A $625,000 Sewer system started in suburb of Mosul, Iraq

Pre-positioned pipe and marked trench lines together with the trencher in position, are positive signs for local residents that a new sewer system will replace the open sewer also shown. (USACE file photo)

Blackanthem.com, Mosul, Iraq, October 30, 2005


By next spring, Al-Zharaa, a suburb of Mosul, will have a belowground, pipe-enclosed sewer system installed to replace the surface flow system operating today. Workers are digging the first 1.5 kilometers of trenches and pipe is pre-positioned to make this modernization a reality.

The replacement system will bring improved sanitation and health conditions to more than 700,000 of Mosul’s 1.5 million residents. Additionally, this project, overseen by the U.S. Army Corps of Engineers (USACE), Gulf Region North, will stimulate the economy by bringing $625,000 to the city in the form of worker salaries, supply requirements, and other services associated with construction projects.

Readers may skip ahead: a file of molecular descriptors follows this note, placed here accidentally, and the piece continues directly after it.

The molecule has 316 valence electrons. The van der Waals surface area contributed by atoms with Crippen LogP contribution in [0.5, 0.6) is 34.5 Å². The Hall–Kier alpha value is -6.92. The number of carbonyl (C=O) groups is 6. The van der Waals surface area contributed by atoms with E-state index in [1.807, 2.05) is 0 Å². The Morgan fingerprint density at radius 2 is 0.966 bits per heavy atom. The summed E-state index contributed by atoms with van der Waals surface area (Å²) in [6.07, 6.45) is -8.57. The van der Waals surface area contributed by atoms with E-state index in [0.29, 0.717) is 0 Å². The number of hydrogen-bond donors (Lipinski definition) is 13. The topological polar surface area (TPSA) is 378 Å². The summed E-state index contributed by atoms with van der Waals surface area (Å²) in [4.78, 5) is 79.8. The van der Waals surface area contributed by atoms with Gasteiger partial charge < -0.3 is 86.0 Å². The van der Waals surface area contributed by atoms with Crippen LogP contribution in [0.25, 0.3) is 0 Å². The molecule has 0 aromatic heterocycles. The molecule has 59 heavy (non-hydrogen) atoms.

"This new sewer will go a long way to improve the living conditions of the citizens of Mosul," said Lee Kenderdine, USACE Mosul office resident engineer. "It is this type of reconstruction project that shows the common citizens of Iraq that a better life is coming."

This type of major civic project is coordinated and directed in partnership with local Iraqi officials.

Note: Claude McKinney is a Public Affairs Specialist at the U.S. Army Corps of Engineers, Gulf Region North.

By Claude D. McKinney
Gulf Region North
U.S. Army Corps of Engineers



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